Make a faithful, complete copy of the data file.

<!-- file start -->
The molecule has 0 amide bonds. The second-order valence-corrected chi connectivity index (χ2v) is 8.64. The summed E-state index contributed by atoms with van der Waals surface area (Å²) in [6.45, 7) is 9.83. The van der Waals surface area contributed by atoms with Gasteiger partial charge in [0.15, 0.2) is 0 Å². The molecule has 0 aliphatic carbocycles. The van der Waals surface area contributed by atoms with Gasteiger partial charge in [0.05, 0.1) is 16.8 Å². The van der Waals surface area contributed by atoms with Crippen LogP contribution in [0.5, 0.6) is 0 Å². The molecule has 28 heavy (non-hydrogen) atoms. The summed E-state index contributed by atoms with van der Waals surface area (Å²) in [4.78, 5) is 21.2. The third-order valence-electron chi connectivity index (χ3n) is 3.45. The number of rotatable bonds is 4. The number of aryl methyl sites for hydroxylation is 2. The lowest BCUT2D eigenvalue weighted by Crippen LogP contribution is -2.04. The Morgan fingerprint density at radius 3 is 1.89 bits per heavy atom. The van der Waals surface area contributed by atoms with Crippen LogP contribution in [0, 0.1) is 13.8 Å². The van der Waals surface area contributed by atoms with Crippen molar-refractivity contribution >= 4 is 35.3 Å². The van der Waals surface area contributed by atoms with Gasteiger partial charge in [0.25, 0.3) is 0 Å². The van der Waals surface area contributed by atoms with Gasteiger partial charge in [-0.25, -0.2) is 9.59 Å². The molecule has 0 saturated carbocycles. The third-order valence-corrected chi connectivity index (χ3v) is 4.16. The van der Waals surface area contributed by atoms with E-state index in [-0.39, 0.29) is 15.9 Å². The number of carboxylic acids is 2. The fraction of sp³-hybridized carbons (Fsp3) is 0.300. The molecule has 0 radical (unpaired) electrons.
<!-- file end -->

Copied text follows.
The molecule has 0 amide bonds. The second-order valence-corrected chi connectivity index (χ2v) is 8.64. The summed E-state index contributed by atoms with van der Waals surface area (Å²) in [6.45, 7) is 9.83. The van der Waals surface area contributed by atoms with Gasteiger partial charge in [0.15, 0.2) is 0 Å². The molecule has 0 aliphatic carbocycles. The van der Waals surface area contributed by atoms with Gasteiger partial charge in [0.05, 0.1) is 16.8 Å². The van der Waals surface area contributed by atoms with Crippen LogP contribution in [0.5, 0.6) is 0 Å². The molecule has 28 heavy (non-hydrogen) atoms. The summed E-state index contributed by atoms with van der Waals surface area (Å²) in [4.78, 5) is 21.2. The third-order valence-electron chi connectivity index (χ3n) is 3.45. The number of rotatable bonds is 4. The number of aryl methyl sites for hydroxylation is 2. The lowest BCUT2D eigenvalue weighted by Crippen LogP contribution is -2.04. The Morgan fingerprint density at radius 3 is 1.89 bits per heavy atom. The van der Waals surface area contributed by atoms with Crippen LogP contribution in [0, 0.1) is 13.8 Å². The van der Waals surface area contributed by atoms with Crippen molar-refractivity contribution >= 4 is 35.3 Å². The van der Waals surface area contributed by atoms with Gasteiger partial charge in [0.25, 0.3) is 0 Å². The van der Waals surface area contributed by atoms with Gasteiger partial charge in [-0.25, -0.2) is 9.59 Å². The molecule has 0 saturated carbocycles. The third-order valence-corrected chi connectivity index (χ3v) is 4.16. The van der Waals surface area contributed by atoms with E-state index in [-0.39, 0.29) is 15.9 Å². The number of carboxylic acids is 2. The fraction of sp³-hybridized carbons (Fsp3) is 0.300. The molecule has 0 radical (unpaired) electrons.